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lunacy, after the lunatic's restoration to reason, or if the parties have since lived as husband and wife, these instances are yet cited to show that the State has already assumed the duty of regulation in a very general manner.

Therefore is it not now time to consider that the sane party to such a marriage, if a woman, should not be held in continuance of certain assumed obligations? As long as a marriage exists, the rights and duties of both parties, sanely assumed, may still continue in theory; while, in practice, no woman should be compelled, because a wife, to bear children unto a man if he or she is growing defective, mentally. Unfortunately for the race, the law does not take cognizance of this; and the Church does not negative it. For instance, no one denies that epileptics ought not to marry; but, long before they are so seriously affected as to become inmates of one or another institution, they do marry, and have children.

The marriage of deaf-mutes is another "physiological sin,” as such crimes have been well termed. Again, while certain laws do not permit a raving maniac or an idiot to marry, an insane man may and does marry in a lucid interval. If the bar sinister of feeble-mindedness or insanity had been concealed, and only appears after marriage, perhaps after the birth of the first child, why should not such a moral wrong become a legal one? for let it be plainly said most married women are helpless in such circumstances. The man who is dishonorable or unfrank or careless enough to marry, when his mental escutcheon is not clear, will not be unselfish enough to live, when married, without the risk of becoming a father. Therefore must the remedy for this moral wrong be sought by the wife and future mother, through law.

The miseries, the horrors, and the physiological heredity of forms of neurosis, insanity, epilepsy, and feeble-mindedness, known to you all as experts, have already become matter of current information. Is the State, then, to shrink from taking the initiative? Is it to take its defectives under its charge, endeavor to rank them as improvables, and finally return them to their homes? Has not the time already come when the State can say this much,—that it shall keep in perpetual, kind custody the lowest class of defectives? Practically, this is done. What next, then?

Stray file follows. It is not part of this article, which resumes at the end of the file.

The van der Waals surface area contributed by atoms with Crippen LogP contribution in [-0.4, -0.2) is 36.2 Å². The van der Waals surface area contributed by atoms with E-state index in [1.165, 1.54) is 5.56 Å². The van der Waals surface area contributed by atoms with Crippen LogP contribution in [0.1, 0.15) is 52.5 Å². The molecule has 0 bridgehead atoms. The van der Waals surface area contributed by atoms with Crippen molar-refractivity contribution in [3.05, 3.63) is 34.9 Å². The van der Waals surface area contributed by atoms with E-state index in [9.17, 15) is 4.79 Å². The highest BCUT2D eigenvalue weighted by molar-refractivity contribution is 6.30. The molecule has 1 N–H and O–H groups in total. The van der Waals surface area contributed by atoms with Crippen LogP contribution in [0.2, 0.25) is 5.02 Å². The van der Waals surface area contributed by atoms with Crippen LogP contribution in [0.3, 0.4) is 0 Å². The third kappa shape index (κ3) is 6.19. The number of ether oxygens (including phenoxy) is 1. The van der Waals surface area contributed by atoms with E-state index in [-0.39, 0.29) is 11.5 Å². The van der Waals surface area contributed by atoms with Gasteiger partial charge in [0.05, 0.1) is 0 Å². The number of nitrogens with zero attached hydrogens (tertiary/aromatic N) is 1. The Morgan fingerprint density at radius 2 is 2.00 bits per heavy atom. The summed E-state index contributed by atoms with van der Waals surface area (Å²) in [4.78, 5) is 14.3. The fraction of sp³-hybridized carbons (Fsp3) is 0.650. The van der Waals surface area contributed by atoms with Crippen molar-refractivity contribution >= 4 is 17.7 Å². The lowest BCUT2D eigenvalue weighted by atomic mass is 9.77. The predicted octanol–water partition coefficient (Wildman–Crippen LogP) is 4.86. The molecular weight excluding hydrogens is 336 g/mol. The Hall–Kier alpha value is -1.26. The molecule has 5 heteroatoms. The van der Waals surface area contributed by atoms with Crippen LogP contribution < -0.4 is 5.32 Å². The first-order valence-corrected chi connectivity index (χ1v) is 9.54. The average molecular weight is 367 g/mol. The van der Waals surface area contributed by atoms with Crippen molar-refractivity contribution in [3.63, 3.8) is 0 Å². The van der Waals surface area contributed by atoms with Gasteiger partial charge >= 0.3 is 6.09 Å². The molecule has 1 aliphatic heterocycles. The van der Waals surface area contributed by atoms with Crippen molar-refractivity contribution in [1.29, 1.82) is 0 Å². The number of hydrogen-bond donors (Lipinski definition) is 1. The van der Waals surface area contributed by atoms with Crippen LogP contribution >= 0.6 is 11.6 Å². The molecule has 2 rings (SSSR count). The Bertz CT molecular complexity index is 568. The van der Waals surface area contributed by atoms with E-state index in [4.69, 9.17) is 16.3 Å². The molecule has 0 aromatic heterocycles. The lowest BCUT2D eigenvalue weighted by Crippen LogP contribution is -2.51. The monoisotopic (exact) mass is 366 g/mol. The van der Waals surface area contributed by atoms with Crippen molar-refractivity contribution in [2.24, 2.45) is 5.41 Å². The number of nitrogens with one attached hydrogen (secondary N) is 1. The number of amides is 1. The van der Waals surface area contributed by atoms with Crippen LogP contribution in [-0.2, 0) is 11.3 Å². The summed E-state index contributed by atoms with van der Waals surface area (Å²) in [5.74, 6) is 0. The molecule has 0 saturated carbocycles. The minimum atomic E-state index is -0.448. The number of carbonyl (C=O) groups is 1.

Shall the State permit the higher grade of defectives, when improved, to return to their homes? NEVER, if the watchword of


this Conference, or this section of it, is "Prevention" or Regulation."

Just here is the personal bearing of the whole matter upon which the State hesitates to infringe,- the perpetual right of perpetual procreation. Tacitly grant this right, and idiocy, feeble-mindedness, and their train of evils continue. Check it,--by seclusion from the world of the victims of such forms of mental disorder,— and the vista of a millennium of health and happiness for the world opens before the eyes of the scientist, physician, and moralist.

It is a truism to say that the State exists for the protection of others; yet, if it allows its improvables to return to society to propagate their kind, it nullifies its duty of protection and beneficence. If the State declares that no feeble-minded person — using that term to include all phases of defectiveness — shall ever marry, the looseness of such a declaration defeats its own ends. If it make such legislation more specific, that no inmate of such an institution shall ever marry, the per cent. of enrolment in such homes would rapidly decrease, and the law would again have been impotent. Further, if the State says that all feeble-minded persons shall go to such institutions, there is interference with private rights and family affections.